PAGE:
Former BBC people director: ‘Successful change starts with inner stillness’

To lead change successfully, HR leaders need to start with developing “inner stillness” and altering their mindsets around what is happening in the here and now, according to an expert in change management.

Deborah Rowland, founder of consultancy Still Moving and former people director at the BBC, says organisations need to focus more on “how” they deliver a change programme and give it equal attention to what needs changing.

Speaking at the HRD Summit in Birmingham last week, she said: “When I started in this field almost 30 years ago, the ‘how’ always followed the ‘what’ – we would figure out the strategy, we knew what we needed to do, and then we’d do the change management.

“But in today’s world of ongoing, disruptive and interconnected transformation, where really the answers to the ‘what’ are not as clear anymore, I contend that the only thing you can do is pay attention to the ‘how’. The ‘how’ is your competitive advantage.”

In order to avoid repeating routines that no longer work for the organisation, she said those leading change must shift their personal attitudes and alter the way they approached parts of their role.

“Half the reason why big change succeeds or fails is down to whether or not your leaders can tune into and regulate their inner world and their mental and emotional response to what they experience,” said Rowland.

“Sometimes we can’t change our experience, but we can change our response to an experience. Great change leaders measure what’s going on inside and regulate that before they try to regulate what’s going on on the outside.”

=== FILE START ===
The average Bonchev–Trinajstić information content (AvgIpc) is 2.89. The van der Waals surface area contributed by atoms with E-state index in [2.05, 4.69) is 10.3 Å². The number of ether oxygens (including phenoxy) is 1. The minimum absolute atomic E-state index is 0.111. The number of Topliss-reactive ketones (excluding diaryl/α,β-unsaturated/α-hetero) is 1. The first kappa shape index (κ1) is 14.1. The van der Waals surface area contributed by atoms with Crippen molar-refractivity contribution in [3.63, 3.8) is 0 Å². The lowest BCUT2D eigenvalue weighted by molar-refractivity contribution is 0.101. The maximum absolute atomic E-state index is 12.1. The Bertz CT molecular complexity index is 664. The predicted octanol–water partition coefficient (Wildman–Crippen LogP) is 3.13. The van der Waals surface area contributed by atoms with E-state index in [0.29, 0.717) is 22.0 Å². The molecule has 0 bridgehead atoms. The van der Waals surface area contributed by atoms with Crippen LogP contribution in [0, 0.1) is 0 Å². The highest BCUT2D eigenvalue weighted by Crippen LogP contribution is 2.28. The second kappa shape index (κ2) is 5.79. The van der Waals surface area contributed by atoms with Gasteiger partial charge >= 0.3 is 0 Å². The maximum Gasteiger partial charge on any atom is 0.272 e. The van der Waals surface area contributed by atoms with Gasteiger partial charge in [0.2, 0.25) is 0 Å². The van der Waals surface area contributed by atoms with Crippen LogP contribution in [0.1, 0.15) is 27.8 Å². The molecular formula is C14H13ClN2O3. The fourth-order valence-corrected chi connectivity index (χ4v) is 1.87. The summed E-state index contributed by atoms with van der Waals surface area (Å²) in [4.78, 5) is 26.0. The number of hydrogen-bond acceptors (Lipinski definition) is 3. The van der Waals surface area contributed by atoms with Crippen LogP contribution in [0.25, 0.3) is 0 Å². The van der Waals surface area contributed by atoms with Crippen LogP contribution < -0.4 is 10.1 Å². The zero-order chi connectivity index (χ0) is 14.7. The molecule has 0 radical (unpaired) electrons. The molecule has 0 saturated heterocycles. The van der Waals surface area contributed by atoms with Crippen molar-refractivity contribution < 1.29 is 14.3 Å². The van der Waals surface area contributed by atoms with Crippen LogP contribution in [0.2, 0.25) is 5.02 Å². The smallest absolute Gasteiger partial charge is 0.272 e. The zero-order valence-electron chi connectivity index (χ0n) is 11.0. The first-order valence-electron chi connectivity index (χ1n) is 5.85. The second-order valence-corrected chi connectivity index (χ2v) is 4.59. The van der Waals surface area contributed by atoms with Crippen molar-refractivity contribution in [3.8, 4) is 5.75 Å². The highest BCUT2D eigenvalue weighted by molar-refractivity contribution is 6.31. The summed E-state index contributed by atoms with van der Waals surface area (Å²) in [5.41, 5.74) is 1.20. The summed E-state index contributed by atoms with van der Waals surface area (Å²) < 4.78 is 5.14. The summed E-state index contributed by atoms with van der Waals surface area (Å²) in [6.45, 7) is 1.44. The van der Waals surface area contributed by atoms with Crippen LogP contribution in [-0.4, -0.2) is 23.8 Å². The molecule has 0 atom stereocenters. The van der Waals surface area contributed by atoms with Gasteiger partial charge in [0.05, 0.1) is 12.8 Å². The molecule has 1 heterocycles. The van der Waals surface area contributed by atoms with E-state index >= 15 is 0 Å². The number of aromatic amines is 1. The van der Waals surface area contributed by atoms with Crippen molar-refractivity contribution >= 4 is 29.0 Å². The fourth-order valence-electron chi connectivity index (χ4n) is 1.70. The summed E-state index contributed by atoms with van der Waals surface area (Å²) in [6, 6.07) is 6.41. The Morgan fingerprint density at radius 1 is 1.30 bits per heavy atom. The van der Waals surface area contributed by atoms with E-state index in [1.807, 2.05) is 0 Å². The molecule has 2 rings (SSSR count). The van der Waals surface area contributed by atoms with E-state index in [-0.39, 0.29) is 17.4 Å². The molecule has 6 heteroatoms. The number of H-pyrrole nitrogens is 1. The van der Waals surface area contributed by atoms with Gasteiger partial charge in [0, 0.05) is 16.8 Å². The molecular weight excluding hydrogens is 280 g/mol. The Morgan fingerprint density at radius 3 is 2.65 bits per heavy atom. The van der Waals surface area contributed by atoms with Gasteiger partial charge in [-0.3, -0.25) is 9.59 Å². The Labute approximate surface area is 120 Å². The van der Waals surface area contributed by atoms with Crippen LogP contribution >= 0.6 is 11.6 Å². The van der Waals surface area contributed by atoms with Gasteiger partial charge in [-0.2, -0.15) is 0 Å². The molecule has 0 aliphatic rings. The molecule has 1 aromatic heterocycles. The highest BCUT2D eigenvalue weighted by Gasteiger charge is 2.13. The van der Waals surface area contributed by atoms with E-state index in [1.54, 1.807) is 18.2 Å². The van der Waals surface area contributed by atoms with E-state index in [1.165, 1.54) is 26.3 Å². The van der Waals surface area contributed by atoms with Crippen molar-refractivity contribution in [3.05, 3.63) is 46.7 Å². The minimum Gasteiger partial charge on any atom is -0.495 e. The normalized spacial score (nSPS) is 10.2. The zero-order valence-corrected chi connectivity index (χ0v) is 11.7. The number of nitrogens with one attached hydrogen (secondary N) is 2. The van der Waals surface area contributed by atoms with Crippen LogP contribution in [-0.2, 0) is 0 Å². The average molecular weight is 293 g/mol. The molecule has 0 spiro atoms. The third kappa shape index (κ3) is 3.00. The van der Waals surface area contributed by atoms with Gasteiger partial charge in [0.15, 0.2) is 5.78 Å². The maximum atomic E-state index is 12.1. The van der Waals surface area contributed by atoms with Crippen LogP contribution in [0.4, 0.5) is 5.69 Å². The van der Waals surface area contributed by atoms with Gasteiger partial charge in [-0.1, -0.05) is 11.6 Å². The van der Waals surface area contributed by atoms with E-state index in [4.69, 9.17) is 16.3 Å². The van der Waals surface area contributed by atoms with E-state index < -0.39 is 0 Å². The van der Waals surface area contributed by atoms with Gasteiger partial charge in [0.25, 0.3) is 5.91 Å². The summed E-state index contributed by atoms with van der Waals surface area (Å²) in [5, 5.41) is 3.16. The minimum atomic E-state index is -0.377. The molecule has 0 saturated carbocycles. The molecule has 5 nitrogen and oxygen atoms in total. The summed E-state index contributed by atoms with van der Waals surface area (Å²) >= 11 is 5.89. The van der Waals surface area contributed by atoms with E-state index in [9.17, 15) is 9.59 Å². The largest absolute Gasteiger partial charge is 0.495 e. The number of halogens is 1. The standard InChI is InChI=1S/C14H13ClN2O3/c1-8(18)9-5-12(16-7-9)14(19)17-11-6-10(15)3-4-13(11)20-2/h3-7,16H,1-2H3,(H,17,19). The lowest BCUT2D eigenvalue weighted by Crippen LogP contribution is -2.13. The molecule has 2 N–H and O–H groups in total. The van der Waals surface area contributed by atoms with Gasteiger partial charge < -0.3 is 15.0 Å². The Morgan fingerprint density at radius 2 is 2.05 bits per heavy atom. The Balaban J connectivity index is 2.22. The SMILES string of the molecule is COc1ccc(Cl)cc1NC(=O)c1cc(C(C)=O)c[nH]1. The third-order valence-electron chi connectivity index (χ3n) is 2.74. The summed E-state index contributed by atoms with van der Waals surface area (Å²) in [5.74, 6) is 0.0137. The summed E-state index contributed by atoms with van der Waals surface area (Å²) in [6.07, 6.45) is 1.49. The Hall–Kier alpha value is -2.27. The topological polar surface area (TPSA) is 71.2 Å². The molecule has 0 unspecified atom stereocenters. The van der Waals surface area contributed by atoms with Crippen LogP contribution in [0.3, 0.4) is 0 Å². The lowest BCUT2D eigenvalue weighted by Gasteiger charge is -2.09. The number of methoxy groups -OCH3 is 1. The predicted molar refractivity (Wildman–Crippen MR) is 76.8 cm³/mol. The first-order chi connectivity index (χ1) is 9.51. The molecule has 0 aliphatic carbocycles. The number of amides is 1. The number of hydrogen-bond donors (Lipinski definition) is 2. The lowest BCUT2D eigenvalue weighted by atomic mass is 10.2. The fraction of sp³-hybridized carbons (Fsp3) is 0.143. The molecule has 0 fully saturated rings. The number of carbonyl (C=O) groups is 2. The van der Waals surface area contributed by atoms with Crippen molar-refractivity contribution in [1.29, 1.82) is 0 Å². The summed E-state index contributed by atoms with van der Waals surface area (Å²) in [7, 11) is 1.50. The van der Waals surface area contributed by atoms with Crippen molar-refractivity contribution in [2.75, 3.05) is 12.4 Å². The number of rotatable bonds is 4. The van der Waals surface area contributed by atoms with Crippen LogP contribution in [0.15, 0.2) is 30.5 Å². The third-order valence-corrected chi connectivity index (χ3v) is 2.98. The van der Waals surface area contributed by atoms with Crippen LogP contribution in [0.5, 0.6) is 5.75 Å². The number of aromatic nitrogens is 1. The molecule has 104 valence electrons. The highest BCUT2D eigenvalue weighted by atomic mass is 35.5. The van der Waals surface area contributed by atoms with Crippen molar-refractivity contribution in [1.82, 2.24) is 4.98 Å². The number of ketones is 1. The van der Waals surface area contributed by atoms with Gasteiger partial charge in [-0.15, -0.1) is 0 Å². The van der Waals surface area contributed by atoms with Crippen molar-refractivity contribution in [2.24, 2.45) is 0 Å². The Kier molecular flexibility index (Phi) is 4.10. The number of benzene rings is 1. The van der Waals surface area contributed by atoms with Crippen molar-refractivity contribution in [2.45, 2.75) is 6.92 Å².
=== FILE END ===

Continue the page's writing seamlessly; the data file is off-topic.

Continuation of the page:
She gave the example of how she approached a risk committee meeting for a relocation project she worked on while people director at the BBC: “I didn’t want to do the meeting and, beforehand, I felt it would be boring and that it would really not get anywhere. My instinct was to change the process and change who would be in the room. But I decided to experiment with changing my inner world first.

“I went to the meeting with curiosity, with compassion, with open-mindedness. It was at the same time, same day, same people, but the meeting went like magic. All I had changed was my inner mental and emotional state. We all know from brain science that emotions are contagious, so what’s going on for you and how you approach things will be instantly felt by other people.”

Developing processes that help cultivate these behaviours in leaders was important, she added.

Big change exercises also need to focus on encouraging “movement, not action”, she said. Taking action can involve “being very busy with activities…but still stuck in routines”, whereas she defined movement as “a genuine transformation to a different place”.

“I define action as the unconscious repetition of past routine. You’re imagining you’re changing things, but actually you’re using old routines to get to new places,” she explained.

Rowland said an organisation she worked with held a leadership conference which aimed to encourage quicker, decentralised-decision making and reduce the hierarchy of power. However, it reserved the front row for the leadership team, which she suggested contradicted the changes it had hoped to make.

“For me, the punchline in trying to get some movement and not just repeating the unconscious is raising the levels of consciousness, or system awareness – can you see your routines? Do you notice what’s there? A lot of change is planning the future, rather than noticing what’s here.”

She gave HR leaders a “to be list” designed to help them drive lasting and transformational change, which included:

  • the capacity to have “present-moment attention”
  • the ability to be intentional in their response to situations
  • to have “systemic awareness” − the ability to recognise that decisions have implications on a wider scale
  • not judging people at face value.

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